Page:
Game day breakdown: Kansas basketball at TCU
Kansas Jayhawks (18-6 overall, 7-4 Big 12) vs. TCU Horned Frogs (17-6 overall, 5-5 Big 12)
Time: 8 p.m. | Location: Schollmaier Arena, Fort Worth, Texas
TV: ESPN | Radio: IMG Jayhawk Radio Network
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Keys for Kansas
1. Use the pace to create energy
Tonight’s game is a battle of two of the fastest teams in the Big 12 Conference, with Kansas leading the Big 12 with a tempo rating of 69.3 and TCU sitting in 3rd at 66.8.
That could bode well for Kansas in a couple of areas.
First, the Jayhawks have found a little bit of flow during recent weeks by turning up the defensive intensity and letting that turn into easy offense. Devon Dotson and Ochai Agbaji have been particularly effective in this area, but even Charlie Moore, Quentin Grimes and others have aided the cause, as well.
“I feel like that’s how we’re going to start improving, on the defensive end,” KU junior Mitch Lightfoot said over the weekend. “That’ll translate to offense.”
In addition, the faster tempo and more frantic pace almost guarantees that the Jayhawks will have to bring good energy, something that has been an issue during their 1-6 stretch in true road games this season.
“To have a chance to win, we have to be tougher and more together and have positive energy, which we did today,” Self said after the Oklahoma State victory on Saturday at Allen Fieldhouse. “Much, much better. We had positive energy against Iowa State. We did not have any in Manhattan (against K-State). We have to go down there (to TCU) with a purpose and a focus. People talk about running plays and all that. It doesn’t matter what you run as long as you have energy and passion. It’s contagious. I think we have some guys out there we can feed off of.”
The Jayhawks are coming off of their best points-per-possession effort of the season (1.33 vs. Oklahoma State), and that success being so fresh in their minds, plus the matchup, could play into the hands of the Kansas offense in this one.
2. Physicality from all 5 positions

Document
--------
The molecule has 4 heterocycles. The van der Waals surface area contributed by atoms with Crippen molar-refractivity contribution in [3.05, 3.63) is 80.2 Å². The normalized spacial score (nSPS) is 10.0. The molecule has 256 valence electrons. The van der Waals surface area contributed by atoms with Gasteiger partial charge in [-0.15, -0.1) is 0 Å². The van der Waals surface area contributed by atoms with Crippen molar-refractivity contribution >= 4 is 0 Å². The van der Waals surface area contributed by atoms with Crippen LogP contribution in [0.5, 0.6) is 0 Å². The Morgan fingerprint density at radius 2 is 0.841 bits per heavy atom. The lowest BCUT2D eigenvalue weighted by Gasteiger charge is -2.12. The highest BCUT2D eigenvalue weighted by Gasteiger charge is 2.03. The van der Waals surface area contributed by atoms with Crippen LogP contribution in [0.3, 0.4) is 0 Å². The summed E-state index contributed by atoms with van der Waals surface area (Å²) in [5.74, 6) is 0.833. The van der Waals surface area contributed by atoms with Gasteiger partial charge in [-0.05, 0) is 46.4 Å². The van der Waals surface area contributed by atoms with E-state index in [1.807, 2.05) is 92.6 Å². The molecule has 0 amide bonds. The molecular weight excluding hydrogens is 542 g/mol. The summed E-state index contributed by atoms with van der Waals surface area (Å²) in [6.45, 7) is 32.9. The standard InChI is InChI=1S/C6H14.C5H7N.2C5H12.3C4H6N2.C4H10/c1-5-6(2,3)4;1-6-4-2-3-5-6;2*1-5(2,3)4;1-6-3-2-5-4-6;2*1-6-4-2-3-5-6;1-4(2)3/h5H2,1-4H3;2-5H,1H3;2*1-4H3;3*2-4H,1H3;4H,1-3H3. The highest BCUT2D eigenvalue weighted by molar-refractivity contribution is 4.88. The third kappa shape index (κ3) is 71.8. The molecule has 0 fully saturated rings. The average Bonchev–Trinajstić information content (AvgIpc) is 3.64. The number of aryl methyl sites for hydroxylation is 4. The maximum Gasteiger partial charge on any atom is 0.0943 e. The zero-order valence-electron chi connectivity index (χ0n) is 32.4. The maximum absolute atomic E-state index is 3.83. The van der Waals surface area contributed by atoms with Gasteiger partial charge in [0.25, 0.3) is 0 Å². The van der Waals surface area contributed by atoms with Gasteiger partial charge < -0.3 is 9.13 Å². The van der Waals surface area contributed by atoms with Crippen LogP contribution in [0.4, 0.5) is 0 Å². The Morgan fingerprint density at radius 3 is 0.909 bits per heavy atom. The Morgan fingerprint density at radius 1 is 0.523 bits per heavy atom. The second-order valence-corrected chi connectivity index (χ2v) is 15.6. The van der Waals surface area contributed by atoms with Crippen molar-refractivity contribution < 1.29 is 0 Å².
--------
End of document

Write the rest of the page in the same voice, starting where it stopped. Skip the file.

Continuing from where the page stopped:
In the first meeting between these two teams — a 77-68 victory by KU in Allen Fieldhouse on Jan. 9 — TCU coach Jamie Dixon lamented his team’s inability to match the Jayhawks’ physical play, which came without Udoka Azubuike in the lineup.
That game was the first in the career of surging freshman Agbaji, whose energy, effort and athleticism breathed new life into the KU lineup and gave the home fans hope that life would, in fact, go on without Azubuike.
The Jayhawks are just 5-4 since that victory and currently sit a game and a half out of first place in the Big 12 race. But if there’s anything their recent wins — and losses — have shown the Jayhawks, it’s that all-out effort and physical play go a long way.
Despite not being known as the most physical force, Dedric Lawson had his way with the Horned Frogs in the first meeting, dropping in 31 points and grabbing 14 rebounds in that one.
That physical presence and KU’s desire to continue to pound the ball inside led to 27 free throws for the home team. Lawson made 9 of 13 and the Jayhawks, as a whole, hit 20 of 27.
Beyond that, KU forced TCU into 20 turnovers and won despite shooting just 43 percent from the floor.
“They were more physical than we were,” Dixon said after the 9-point loss. “That’s probably where they got it. Give them credit for just wearing us down and going inside and just being the more physical team completely.”
Said Self of TCU on Saturday after KU’s win over Oklahoma State: “It’ll be a hard matchup for us. The biggest thing is, we need to go play with some toughness, and that’s something we haven’t consistently done.
3. Keep moving Lawson around
There’s little doubt that TCU has learned something from the way the other Big 12 teams have defended Kansas and Lawson during the past four weeks, so don’t be surprised if the Frogs look to send double teams Lawson’s way whenever possible.
While that has proven to work in slowing down KU’s leading scorer, Self has figured out a couple of wrinkles of his own that have helped combat that defensive strategy.
One has been moving Lawson around, letting him play in the high post, on the perimeter and down low. The other has been pairing him with another big man — Mitch Lightfoot or David McCormack — to take some of the inside burden off of Lawson.